Most of us focus on decisions affecting our daily lives — earning an income, spending, investing and looking ahead to our retirement. Businesses face similar choices about production, advertising, workers and pricing. Economists call these types of choices microeconomic decisions.
However, we don’t live in separate economic worlds. Individuals earn income by working for businesses. Businesses earn income by selling to individuals and to other businesses. Governments levy taxes to support public services like national defense, the court system and roads.
Putting individual economic players together forms the macroeconomy. Until a century ago economists didn’t pay much attention to it, but then came the Long Recession of the 1870s, the Great Depression of the 1930s and other less serious downturns.
It became abundantly clear that changes in the macroeconomy could adversely impact households and businesses — even if those households and businesses were making the best economic decisions for their individual situation.
A great deal of brain power has been expended in the past century attempting to understand the macroeconomy — and particularly what causes it to periodically go into a tailspin. One conclusion is that the macroeconomy is inherently unstable and recession prone.
When the economy is doing well and expanding, sales and profits increase, incomes and optimism about the economy’s future grow. Lenders lower standards to allow both households and businesses to take on more debt.
All is well as long as the economy grows, and as long as nothing happens to disrupt the general optimism. Yet a small uptick in interest rates or lackluster corporate earnings is enough to upset the balance.
Once the general optimism is disturbed, people begin to worry. Investors sell rather than buy. Businesses delay expansion plans and cut payrolls. And some households and businesses find they can’t meet their debt payments. If lenders aren’t paid and depositors fear their money isn’t safe, a run on the banks can set off widespread economic panic and a macroeconomic recession — or worse.
We saw this scenario unfold during the most recent recession. Optimism about the economy and particularly the housing market fueled record-high debts in the early 2000s. But pessimism took over in the late 2000s, and the economy experienced the housing crash, debt defaults and the worst recession in 70 years.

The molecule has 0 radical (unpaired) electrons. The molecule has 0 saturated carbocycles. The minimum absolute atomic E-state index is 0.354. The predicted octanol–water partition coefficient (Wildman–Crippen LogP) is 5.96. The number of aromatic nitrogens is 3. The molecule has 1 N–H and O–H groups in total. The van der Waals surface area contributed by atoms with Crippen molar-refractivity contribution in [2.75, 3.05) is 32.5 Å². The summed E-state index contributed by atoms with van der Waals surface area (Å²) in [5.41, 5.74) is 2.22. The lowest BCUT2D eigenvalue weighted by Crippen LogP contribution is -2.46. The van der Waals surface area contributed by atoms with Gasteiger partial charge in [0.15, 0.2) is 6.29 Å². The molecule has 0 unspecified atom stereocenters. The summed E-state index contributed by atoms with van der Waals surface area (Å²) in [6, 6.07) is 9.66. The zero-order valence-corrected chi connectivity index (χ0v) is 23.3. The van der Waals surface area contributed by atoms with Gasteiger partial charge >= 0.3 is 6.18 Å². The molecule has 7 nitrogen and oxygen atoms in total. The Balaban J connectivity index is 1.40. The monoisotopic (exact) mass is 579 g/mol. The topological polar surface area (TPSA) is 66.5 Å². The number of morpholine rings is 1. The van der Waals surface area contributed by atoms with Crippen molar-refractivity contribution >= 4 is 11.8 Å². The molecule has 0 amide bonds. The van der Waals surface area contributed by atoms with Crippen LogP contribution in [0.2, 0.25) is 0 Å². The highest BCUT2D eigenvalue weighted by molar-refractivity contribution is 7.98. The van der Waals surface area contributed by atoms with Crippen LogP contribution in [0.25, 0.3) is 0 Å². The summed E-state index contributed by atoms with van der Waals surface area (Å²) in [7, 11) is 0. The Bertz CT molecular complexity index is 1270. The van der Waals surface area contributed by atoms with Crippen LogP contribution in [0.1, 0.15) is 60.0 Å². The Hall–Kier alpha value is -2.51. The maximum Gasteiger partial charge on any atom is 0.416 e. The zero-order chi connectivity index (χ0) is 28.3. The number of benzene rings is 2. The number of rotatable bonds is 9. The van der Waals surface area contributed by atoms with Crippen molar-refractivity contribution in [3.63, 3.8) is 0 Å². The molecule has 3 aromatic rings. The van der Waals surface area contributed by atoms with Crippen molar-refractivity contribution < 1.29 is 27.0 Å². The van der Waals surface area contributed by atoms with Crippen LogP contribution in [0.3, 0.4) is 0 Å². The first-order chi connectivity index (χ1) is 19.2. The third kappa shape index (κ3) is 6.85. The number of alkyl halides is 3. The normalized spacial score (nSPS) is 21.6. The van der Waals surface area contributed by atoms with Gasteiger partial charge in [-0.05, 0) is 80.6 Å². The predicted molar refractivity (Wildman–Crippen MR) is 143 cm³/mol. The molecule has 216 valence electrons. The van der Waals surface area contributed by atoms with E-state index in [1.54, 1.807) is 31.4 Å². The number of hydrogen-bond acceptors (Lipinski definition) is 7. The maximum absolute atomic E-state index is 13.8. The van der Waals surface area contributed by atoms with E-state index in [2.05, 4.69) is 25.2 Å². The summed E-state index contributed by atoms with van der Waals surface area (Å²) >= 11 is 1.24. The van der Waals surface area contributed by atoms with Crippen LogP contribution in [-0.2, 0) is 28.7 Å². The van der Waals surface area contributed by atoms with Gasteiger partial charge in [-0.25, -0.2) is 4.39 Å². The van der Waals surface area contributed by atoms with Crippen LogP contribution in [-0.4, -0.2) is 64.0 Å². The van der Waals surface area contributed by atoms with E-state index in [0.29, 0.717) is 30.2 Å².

So if we know that excessive economic optimism eventually leads to unsustainable borrowing and a recessionary correction, can public policy makers impose controls to stabilize the economy?
One option is for government to attempt to moderate the growth of credit during boom times. The Federal Reserve has some tools to do this, including the ability to limit the amount of bank deposits that can be loaned, as well as the interest rate charged on loans. Also, federal legislation passed in the aftermath of the recent recession has added some further restrictions on bank lending.
Of course, such controls and limits have downsides because they restrict the ability of borrowers to obtain funds which, in turn, causes the economy to grow slower than it would have without the controls. This is a common explanation heard today about why business expansion and job growth are lagging in many parts of the economy.
So our economy may have — as part of its nature — periods of ups and downs related to general feelings of optimism and pessimism. Do we have to live with this cycle? Thousands of smart people have tried to answer this question. You decide if they’ll ever get it right!
—Dr. Mike Walden is a William Neal Reynolds Distinguished Professor and North Carolina Cooperative Extension economist in the Department of Agricultural and Resource Economics of North Carolina State University’s College of Agriculture and Life Sciences.